A Wall Street Journal news report quoted a CalSTRS spokesman as saying the fund’s investment committee wanted to pursue a more “conservative” investment that the fund can monitor for up to three years rather than making a large commodities allocation in its portfolio. CalSTRS investment chief Christopher Ailman said the pension fund is primarily interested in commodities “as an inflation hedge.”
CalSTRS is striking a cautious tone as other investors pile into commodities through exchange-traded funds and direct investment in the futures markets. The Dow Jones-UBS Commodity Index has risen almost 20% since February, when CalSTRS first began considering its investment.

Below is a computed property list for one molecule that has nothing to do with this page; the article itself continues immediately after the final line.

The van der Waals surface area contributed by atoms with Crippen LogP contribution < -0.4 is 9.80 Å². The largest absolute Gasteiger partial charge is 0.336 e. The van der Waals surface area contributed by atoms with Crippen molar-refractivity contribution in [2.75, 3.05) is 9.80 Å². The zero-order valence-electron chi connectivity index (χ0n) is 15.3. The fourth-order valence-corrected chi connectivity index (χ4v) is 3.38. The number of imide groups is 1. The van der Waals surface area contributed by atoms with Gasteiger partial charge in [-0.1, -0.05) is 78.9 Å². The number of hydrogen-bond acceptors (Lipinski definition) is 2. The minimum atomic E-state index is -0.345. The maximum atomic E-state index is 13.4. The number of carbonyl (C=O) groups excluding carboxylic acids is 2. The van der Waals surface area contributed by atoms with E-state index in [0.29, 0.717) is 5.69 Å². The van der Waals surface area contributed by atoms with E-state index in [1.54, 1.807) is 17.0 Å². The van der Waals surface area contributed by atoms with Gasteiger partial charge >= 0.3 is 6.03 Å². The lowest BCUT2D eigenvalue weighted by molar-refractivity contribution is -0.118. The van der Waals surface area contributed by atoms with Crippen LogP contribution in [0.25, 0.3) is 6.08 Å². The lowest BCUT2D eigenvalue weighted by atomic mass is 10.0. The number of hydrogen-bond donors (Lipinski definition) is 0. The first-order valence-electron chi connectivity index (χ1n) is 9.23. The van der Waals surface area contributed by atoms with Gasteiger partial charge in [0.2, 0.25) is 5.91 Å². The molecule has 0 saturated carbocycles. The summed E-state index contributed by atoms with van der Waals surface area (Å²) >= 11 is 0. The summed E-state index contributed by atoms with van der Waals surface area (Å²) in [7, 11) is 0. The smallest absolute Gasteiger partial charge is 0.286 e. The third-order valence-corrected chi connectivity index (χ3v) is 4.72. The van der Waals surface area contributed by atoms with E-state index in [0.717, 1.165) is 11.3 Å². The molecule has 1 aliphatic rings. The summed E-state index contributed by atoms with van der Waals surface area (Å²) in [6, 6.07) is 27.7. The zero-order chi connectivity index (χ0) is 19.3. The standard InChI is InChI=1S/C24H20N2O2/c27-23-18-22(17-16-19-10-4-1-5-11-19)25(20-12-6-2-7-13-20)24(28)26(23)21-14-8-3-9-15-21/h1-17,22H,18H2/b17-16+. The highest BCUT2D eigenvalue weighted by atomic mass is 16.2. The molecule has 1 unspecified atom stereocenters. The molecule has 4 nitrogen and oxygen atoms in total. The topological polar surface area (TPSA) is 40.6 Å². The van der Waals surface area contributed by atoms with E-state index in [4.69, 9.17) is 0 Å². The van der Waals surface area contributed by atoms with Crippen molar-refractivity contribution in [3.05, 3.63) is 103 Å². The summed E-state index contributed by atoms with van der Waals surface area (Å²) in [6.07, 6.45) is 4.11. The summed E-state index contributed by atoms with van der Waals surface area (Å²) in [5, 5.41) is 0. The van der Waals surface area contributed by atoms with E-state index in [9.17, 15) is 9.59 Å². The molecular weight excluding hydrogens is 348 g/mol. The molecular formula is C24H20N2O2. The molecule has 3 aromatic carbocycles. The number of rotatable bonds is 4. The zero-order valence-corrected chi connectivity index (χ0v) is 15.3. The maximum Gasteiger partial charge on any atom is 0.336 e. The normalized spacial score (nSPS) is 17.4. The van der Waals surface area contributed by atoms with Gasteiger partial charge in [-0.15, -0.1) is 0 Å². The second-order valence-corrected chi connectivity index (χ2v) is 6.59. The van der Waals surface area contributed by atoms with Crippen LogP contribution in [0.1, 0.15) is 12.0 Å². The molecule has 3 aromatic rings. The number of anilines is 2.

According to the Journal, CalSTRS ‘s tentative approach underscores the caution that some pension funds are taking toward commodities after being clobbered in 2008 when another big commodities rally lost steam. As of September, the California Public Employees’ Retirement System, (CalPERS), lost 13% on commodities since it began investing in the sector in 2007.
The Journal said CalSTRS considered a $2.5 billion commodity investment starting in the spring, but decided to cut it back this fall. CalPERS currently invests about $2.1 billion in commodities, which falls just short of its target of 1.5% of its $220 billion portfolio. The pension fund has the ability to increase its allocation to 3%, a spokesman said.